How to plant up a closed carboy bottle terrarium


Way back when, my mother-in-law gave me a beautiful glass carboy that had used to belong to her mother with the challenge to plant it up as a terrarium. Not quite sure how to go about it, I put it off for years, happy just to have the empty carboy out on display instead, but after attending a terrarium workshop, I finally felt brave enough to give it a go and over a year on (sealed the whole time), it’s still alive!

Here’s how I went about planting up my closed bottle terrarium…

What you’ll need
Glass carboy or demijohn with a cork stopper
Clay pebbles
Indoor plant compost
Plants (ferns are a great option)
Small trowel and a fork (and a piece of bamboo cane and some tape to hack them!)
Moss spores



1. Add the clay pebbles

Pour a good layer of clay pebbles into the carboy (this provides essential drainage for your terrarium). You want at least a couple of inches.

2. Top with soil


Pour in your soil – I just used regular indoor plant compost. I made a funnel out of a piece of card to help get the soil into the narrow neck of the carboy, and kept adding soil until there was a depth of about four inches.

3. Add plants


This is the really tricky bit, because the neck of the carboy is so narrow, and the soil bed is a long way down! I taped a small spade onto a length of bamboo cane, but you could do the same with a dessert spoon (or similar), and inserted this into the carboy to awkwardly dig out a small hole. I’ve also read that you can lower the plants in on a piece of wire or string.

I thinned out the plants until they could squeeze through the opening, and then carefully dropped them in. Then I used the trowel to try to manoeuvre the plant into the hole, and move spread soil around the hole as much as I could. I tried pressing the plants in place but found this impossible!

In my workshop we tried to think about the heights and arrangement of the plants. The best I could achieve when it came to such an awkward container was to put the smaller plants towards the edges, and finish with a couple of taller ferns in the centre.


4. Water well and seal


Use a watering can to pour in a generous amount of water. I then sprinkled the moss spores in, but unfortunately these never actually grew into moss. Once you insert the cork stopper in the top, you’ve sealed the garden and it will act like a mini eco-system – the plants and the soil  release water vapour, which then collects on the inside of the glass and runs down back into the soil so the water is endlessly recycled, without you having to open the terrarium and add anything yourself.




Over a year has now passed since I sealed up the carboy, and most of the plants in the garden are thriving, although some (including the boston fern) and haven’t fared so well. But this is ok, as those dead leaves will just end up breaking down in the soil as they do in a normal ecosystem.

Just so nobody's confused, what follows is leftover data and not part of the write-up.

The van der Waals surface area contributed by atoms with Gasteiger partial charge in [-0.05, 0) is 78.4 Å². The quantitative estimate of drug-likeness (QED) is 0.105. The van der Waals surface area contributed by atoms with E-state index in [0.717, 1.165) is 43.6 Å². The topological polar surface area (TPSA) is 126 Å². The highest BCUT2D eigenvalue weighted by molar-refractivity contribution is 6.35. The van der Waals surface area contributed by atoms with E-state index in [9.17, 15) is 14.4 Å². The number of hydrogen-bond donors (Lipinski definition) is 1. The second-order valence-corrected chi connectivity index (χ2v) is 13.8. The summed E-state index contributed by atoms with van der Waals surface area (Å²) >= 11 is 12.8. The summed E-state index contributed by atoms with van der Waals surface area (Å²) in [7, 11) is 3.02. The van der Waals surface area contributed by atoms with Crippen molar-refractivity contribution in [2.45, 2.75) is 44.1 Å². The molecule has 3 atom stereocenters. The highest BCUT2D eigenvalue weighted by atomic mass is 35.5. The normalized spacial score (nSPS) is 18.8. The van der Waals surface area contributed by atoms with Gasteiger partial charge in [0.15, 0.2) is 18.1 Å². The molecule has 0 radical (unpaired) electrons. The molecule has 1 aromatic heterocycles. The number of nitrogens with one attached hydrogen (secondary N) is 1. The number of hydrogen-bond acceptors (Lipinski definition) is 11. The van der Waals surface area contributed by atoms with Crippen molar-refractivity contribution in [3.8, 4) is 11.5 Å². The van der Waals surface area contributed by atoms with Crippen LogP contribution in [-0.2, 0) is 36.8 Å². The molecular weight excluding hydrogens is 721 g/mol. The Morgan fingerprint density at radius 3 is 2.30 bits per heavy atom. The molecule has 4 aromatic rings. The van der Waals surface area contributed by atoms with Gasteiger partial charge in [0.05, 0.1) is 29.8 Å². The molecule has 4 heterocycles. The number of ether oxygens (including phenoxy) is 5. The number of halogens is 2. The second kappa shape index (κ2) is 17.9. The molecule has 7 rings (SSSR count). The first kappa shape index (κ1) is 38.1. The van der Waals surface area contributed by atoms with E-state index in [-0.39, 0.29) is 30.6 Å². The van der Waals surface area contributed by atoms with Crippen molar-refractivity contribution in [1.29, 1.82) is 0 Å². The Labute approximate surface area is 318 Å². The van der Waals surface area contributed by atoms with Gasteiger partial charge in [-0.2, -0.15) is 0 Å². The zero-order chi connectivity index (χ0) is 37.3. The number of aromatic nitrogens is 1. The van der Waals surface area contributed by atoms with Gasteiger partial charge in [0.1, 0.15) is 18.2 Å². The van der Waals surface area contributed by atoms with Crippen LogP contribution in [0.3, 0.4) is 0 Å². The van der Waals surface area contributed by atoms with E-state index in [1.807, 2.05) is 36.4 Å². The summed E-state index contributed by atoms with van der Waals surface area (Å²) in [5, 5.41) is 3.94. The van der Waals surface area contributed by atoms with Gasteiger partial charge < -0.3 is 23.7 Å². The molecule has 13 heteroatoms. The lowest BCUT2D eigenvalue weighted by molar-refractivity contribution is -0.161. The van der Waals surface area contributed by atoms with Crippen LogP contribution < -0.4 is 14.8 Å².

The plants that are happy in my little closed garden are starting to spread out to cover the soil, and the tall fern in the centre is fanning out above. I haven’t unsealed the bottle since I planted it, so it’s amazing to see that those seedlings have grown.

I’ve read a news report about a sealed bottle garden that’s thriving after 53 years, having only ever been watered once. I wonder how long mine will live for!






  1. November 24, 2018 / 8:46 pm

    Cool! I love this! Maybe I try it myself!

  2. andris
    October 24, 2019 / 10:12 am

    which plants did you use? Thanks

  3. Ilana
    October 27, 2019 / 5:00 pm

    I have a terrarium in a similar bottle. It was originally my daughter’s eighth grade science project – that was in 1993!
    Some of the original plants didn’t survive, others took over. A few years ago the top got lost and one of the plants used this opportunity to grow out of the bottle (which I didn’t mind). Even without the top, the terrarium requires minimal watering to thrive.
    The only problem I have is trying to figure out how to clean the inside of the bottle – it has an accumulation of “something” which makes the glass look cloudy. I know it’s easily removable, the issue is getting to it due to the shape of the bottle.

    • M
      December 4, 2019 / 7:53 am

      Magnet cleaner for fish tanks!

    • Chantal
      May 3, 2020 / 5:28 pm

      Try using a turkey baster watering it down the sides of the bottle will help with the cloudiness!

  4. Inga
    January 13, 2020 / 10:15 am

    Dear why does my closed terrarium show a mold or plants rot. I do everything according to the rules. thank you for the answer

  5. Chad
    May 23, 2021 / 3:43 am

    I’m very intrigued and interested in bottle gardens and terrariums. I love this stuff for sure. Thank you!

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